Diachronous Paleozoic accretion of peri-Gondwanan terranes at the Laurentian margin
Published:November 11, 2019
John W. F. Waldron, David I. Schofield, J. Brendan Murphy, 2019. "Diachronous Paleozoic accretion of peri-Gondwanan terranes at the Laurentian margin", Fifty Years of the Wilson Cycle Concept in Plate Tectonics, R. W. Wilson, G. A. Houseman, K. J. W. McCaffrey, A. G. Doré, S. J. H. Buiter
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In the original Wilson cycle, the northern Appalachian–Caledonide orogen resulted from the collision of two continental masses separated by a single ocean. One of these corresponds to the modern concept of Laurentia, but the colliding continent to the east has been variously subdivided into many smaller terranes and domains, including Ganderia, Avalonia and Megumia. Using published stratigraphic evidence and detrital zircon provenance data from units of known depositional age, the timing of arrival of these units at the Laurentian margin between the Early Ordovician and Early Devonian can be constrained. Several of the accreted terranes do not extend over the entire length of the orogen, with the result that the lines separating them change character along strike from terrane-bounding sutures to simple accretionary faults. The Ganderia domain consists of at least four separate terranes that share a common origin on the continental margin of Gondwana, but were separated by back-arc oceanic crust as they crossed the Iapetus Ocean and collided diachronously with the Laurentian margin.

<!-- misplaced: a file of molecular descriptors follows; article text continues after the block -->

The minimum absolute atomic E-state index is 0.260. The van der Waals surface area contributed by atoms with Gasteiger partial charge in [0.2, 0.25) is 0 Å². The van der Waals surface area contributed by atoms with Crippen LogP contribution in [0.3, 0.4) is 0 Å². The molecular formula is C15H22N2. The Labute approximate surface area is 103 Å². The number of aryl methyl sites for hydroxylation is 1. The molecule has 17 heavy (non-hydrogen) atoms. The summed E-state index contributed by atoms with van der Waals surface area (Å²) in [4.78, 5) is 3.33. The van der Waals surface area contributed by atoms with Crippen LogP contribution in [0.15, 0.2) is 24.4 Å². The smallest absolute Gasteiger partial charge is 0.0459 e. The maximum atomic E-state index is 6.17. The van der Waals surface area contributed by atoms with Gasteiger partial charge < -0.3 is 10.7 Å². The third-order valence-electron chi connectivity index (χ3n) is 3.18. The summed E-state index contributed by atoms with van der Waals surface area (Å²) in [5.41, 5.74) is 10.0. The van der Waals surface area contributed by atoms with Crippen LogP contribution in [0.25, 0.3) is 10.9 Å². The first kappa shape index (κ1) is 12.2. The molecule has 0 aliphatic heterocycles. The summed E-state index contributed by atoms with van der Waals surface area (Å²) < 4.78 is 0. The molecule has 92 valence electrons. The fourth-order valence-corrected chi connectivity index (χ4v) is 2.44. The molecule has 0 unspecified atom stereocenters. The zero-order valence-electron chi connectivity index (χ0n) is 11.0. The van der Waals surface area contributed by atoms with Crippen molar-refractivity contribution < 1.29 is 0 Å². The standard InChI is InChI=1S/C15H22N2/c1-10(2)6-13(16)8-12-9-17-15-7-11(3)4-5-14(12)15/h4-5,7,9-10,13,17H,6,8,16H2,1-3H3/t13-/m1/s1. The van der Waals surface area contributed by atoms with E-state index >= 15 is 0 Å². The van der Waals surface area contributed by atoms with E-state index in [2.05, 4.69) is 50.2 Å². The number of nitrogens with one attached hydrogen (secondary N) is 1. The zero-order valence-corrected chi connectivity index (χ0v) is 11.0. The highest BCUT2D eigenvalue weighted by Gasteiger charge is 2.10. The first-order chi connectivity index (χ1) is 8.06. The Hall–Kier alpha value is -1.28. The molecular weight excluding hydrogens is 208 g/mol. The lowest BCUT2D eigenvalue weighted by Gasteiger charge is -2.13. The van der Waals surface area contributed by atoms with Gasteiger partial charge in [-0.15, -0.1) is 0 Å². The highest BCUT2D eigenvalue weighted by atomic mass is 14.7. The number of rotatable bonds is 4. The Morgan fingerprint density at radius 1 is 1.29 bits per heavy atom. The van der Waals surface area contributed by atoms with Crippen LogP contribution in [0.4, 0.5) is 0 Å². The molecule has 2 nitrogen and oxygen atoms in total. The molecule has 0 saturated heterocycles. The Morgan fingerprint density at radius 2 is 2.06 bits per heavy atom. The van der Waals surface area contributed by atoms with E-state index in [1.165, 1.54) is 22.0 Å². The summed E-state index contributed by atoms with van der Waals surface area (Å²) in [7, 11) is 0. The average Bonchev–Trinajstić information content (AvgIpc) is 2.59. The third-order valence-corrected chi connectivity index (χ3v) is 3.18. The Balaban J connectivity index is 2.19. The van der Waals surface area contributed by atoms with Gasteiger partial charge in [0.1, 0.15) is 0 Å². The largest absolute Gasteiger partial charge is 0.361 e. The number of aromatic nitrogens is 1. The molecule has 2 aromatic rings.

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Fifty Years of the Wilson Cycle Concept in Plate Tectonics
CONTAINS OPEN ACCESS
Fifty years ago, Tuzo Wilson published his paper asking ‘Did the Atlantic close and then re-open?’. This led to the ‘Wilson Cycle’ concept in which the repeated opening and closing of ocean basins along old orogenic belts is a key process in the assembly and breakup of supercontinents. The Wilson Cycle underlies much of what we know about the geological evolution of the Earth and its lithosphere, and will no doubt continue to be developed as we gain more understanding of the physical processes that control mantle convection, plate tectonics, and as more data become available from currently less accessible regions.
This volume includes both thematic and review papers covering various aspects of the Wilson Cycle concept. Thematic sections include: (1) the Classic Wilson v. Supercontinent Cycles, (2) Mantle Dynamics in the Wilson Cycle, (3) Tectonic Inheritance in the Lithosphere, (4) Revisiting Tuzo's question on the Atlantic, (5) Opening and Closing of Oceans, and (6) Cratonic Basins and their place in the Wilson Cycle.